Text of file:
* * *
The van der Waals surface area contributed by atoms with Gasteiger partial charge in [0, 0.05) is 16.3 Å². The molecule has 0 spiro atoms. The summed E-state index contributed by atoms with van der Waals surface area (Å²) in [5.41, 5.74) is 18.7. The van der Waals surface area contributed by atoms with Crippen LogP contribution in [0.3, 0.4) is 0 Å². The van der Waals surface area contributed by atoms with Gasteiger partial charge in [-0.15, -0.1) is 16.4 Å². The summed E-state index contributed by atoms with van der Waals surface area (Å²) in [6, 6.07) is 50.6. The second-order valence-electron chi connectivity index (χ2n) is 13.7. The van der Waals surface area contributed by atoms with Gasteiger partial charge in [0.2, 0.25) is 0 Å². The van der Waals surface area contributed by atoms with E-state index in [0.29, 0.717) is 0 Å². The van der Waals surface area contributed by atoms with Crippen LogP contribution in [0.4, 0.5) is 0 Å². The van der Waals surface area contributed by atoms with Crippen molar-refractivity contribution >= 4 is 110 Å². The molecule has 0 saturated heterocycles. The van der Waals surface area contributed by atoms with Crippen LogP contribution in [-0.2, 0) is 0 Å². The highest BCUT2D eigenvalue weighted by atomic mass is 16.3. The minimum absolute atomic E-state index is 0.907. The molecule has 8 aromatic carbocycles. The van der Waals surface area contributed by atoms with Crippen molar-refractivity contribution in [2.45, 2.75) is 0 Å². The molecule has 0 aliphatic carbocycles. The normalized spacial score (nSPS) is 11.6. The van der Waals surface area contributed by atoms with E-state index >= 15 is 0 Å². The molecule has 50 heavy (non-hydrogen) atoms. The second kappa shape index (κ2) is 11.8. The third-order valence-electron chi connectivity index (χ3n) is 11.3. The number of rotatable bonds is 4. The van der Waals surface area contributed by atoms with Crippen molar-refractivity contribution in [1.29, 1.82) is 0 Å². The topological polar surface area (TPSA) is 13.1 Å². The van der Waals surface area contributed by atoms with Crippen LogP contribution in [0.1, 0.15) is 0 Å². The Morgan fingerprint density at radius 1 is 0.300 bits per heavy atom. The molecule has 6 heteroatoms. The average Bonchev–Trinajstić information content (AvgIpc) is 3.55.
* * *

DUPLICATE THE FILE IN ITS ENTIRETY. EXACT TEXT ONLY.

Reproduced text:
The van der Waals surface area contributed by atoms with Gasteiger partial charge in [0, 0.05) is 16.3 Å². The molecule has 0 spiro atoms. The summed E-state index contributed by atoms with van der Waals surface area (Å²) in [5.41, 5.74) is 18.7. The van der Waals surface area contributed by atoms with Crippen LogP contribution in [0.3, 0.4) is 0 Å². The van der Waals surface area contributed by atoms with Gasteiger partial charge in [-0.15, -0.1) is 16.4 Å². The summed E-state index contributed by atoms with van der Waals surface area (Å²) in [6, 6.07) is 50.6. The second-order valence-electron chi connectivity index (χ2n) is 13.7. The van der Waals surface area contributed by atoms with Gasteiger partial charge in [0.2, 0.25) is 0 Å². The van der Waals surface area contributed by atoms with E-state index in [0.29, 0.717) is 0 Å². The van der Waals surface area contributed by atoms with Crippen LogP contribution in [0.4, 0.5) is 0 Å². The van der Waals surface area contributed by atoms with Crippen molar-refractivity contribution >= 4 is 110 Å². The molecule has 0 saturated heterocycles. The van der Waals surface area contributed by atoms with Crippen LogP contribution in [-0.2, 0) is 0 Å². The highest BCUT2D eigenvalue weighted by atomic mass is 16.3. The minimum absolute atomic E-state index is 0.907. The molecule has 8 aromatic carbocycles. The van der Waals surface area contributed by atoms with Crippen molar-refractivity contribution in [2.45, 2.75) is 0 Å². The molecule has 0 aliphatic carbocycles. The normalized spacial score (nSPS) is 11.6. The van der Waals surface area contributed by atoms with E-state index >= 15 is 0 Å². The molecule has 50 heavy (non-hydrogen) atoms. The second kappa shape index (κ2) is 11.8. The third-order valence-electron chi connectivity index (χ3n) is 11.3. The number of rotatable bonds is 4. The van der Waals surface area contributed by atoms with Crippen molar-refractivity contribution in [1.29, 1.82) is 0 Å². The topological polar surface area (TPSA) is 13.1 Å². The van der Waals surface area contributed by atoms with Crippen LogP contribution in [0.1, 0.15) is 0 Å². The Morgan fingerprint density at radius 1 is 0.300 bits per heavy atom. The molecule has 6 heteroatoms. The average Bonchev–Trinajstić information content (AvgIpc) is 3.55.